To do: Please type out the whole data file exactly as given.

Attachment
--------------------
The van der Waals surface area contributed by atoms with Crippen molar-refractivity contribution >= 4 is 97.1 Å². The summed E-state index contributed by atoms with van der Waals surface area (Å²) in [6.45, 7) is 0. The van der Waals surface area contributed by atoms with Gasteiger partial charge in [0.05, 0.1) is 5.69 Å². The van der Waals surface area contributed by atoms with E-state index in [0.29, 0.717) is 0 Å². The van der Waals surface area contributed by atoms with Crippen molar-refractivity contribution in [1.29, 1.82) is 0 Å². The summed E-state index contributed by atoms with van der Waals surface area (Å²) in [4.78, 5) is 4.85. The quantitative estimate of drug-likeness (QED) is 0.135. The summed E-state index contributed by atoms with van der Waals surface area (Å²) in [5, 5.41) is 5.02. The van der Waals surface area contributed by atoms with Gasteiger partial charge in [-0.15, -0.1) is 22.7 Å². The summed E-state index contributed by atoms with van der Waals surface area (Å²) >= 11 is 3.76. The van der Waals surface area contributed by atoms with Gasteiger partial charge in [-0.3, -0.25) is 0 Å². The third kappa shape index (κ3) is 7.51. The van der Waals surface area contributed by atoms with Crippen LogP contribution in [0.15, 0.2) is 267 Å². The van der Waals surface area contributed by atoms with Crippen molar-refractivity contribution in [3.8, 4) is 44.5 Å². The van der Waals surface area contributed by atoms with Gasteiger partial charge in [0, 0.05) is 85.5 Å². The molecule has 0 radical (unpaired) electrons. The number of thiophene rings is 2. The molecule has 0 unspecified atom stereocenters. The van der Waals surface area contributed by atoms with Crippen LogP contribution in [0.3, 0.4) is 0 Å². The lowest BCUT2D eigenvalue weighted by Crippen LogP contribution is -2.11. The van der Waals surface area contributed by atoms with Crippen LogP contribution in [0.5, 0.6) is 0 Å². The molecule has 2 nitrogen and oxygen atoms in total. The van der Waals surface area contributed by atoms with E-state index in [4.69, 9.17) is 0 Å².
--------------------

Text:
The van der Waals surface area contributed by atoms with Crippen molar-refractivity contribution >= 4 is 97.1 Å². The summed E-state index contributed by atoms with van der Waals surface area (Å²) in [6.45, 7) is 0. The van der Waals surface area contributed by atoms with Gasteiger partial charge in [0.05, 0.1) is 5.69 Å². The van der Waals surface area contributed by atoms with E-state index in [0.29, 0.717) is 0 Å². The van der Waals surface area contributed by atoms with Crippen molar-refractivity contribution in [1.29, 1.82) is 0 Å². The summed E-state index contributed by atoms with van der Waals surface area (Å²) in [4.78, 5) is 4.85. The quantitative estimate of drug-likeness (QED) is 0.135. The summed E-state index contributed by atoms with van der Waals surface area (Å²) in [5, 5.41) is 5.02. The van der Waals surface area contributed by atoms with Gasteiger partial charge in [-0.15, -0.1) is 22.7 Å². The summed E-state index contributed by atoms with van der Waals surface area (Å²) >= 11 is 3.76. The van der Waals surface area contributed by atoms with Gasteiger partial charge in [-0.3, -0.25) is 0 Å². The third kappa shape index (κ3) is 7.51. The van der Waals surface area contributed by atoms with Crippen LogP contribution in [0.15, 0.2) is 267 Å². The van der Waals surface area contributed by atoms with Crippen molar-refractivity contribution in [3.8, 4) is 44.5 Å². The van der Waals surface area contributed by atoms with Gasteiger partial charge in [0, 0.05) is 85.5 Å². The molecule has 0 radical (unpaired) electrons. The number of thiophene rings is 2. The molecule has 0 unspecified atom stereocenters. The van der Waals surface area contributed by atoms with Crippen LogP contribution in [0.3, 0.4) is 0 Å². The lowest BCUT2D eigenvalue weighted by Crippen LogP contribution is -2.11. The van der Waals surface area contributed by atoms with Crippen LogP contribution in [0.5, 0.6) is 0 Å². The molecule has 2 nitrogen and oxygen atoms in total. The van der Waals surface area contributed by atoms with E-state index in [4.69, 9.17) is 0 Å².